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How to Tie a Bow Tie

An easy, step-by-step tutorial

No need for a clip-on: Let Brooks Brothers show you how to tie the perfect bow tie. This video
with step-by-step instructions will help demystify the process so you can master the look.

The Bow Tie

The bow tie is a tour de force in its own right. It is a statement that shows you’re debonair, self-aware and not too timid to shy away from the crowd of Four-in-Hands and Half-Windsor tie knots. (Not that there’s anything wrong with them.) Learning how to properly tie a bow tie is not only an important life skill, but a rite of passage. This eye-catching alternative to the standard necktie is a style icon and preppy staple—and easier to execute than you might imagine.

The Bow Tie The Bow Tie

Before we get started:
Adjust your bow tie to be ¼" to ½" larger than neck size.

1. Hang bow tie flat around neck, with one side longer by approximately 1½".

2. Cross the long side over the shorter side.

3. Bring long end underneath and up through neck. (Pull tightly and drape over shoulder.)

4. Pull from middle of hanging side toward draped side to create a bow.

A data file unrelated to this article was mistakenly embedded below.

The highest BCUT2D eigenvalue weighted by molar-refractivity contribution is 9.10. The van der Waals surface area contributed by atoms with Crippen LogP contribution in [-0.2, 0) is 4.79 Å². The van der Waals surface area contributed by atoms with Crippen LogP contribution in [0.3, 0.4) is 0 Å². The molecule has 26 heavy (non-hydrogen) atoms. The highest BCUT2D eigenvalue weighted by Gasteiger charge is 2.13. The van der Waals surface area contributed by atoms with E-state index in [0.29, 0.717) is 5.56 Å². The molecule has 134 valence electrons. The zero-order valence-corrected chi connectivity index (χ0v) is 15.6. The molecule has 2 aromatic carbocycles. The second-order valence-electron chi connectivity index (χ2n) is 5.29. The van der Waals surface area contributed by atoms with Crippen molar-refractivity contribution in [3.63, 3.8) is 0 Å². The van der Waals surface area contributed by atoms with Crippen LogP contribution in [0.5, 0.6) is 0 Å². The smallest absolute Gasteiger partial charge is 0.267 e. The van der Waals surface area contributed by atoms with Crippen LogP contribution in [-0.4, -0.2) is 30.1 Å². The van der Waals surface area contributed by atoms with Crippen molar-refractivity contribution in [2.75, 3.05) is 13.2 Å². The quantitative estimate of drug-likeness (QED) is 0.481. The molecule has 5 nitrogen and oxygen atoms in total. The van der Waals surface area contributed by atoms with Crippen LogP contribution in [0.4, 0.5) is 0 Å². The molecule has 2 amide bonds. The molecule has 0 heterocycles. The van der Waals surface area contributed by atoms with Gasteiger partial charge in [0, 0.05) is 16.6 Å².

5. Bring top over the middle of the bow.

6. Now for the tricky part. Pinch both ends in front to reveal a loop.

7. Fold and pass it through the loop. You’re almost done.

8. Tug on both folded ends simultaneously to tighten.

9. Alternate between folded and unfolded sides to adjust until bows are even.

Need a new tie for your perfect knot?

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Take a Bow

As they say with great sartorial power comes great responsibility, and correctly tying and wearing a bow tie is no exception. A pre-tied or clip-on option is out of the question, and a loosely tied, excessively large or haphazardly askew bow will destroy the whole effect. Be mindful of harmony as well—if your bow tie is busy, your shirt should be subtle and muted. Bow ties are not for wallflowers so overcomplicating them with exaggerated colors and patterns will attract the wrong kind of attention. In terms of fabric, cotton is best for spring and summer months (and casual occasions) whereas silk is best for dressing up.

Need a refresher on tying a tie?
Check out these additional tutorials.

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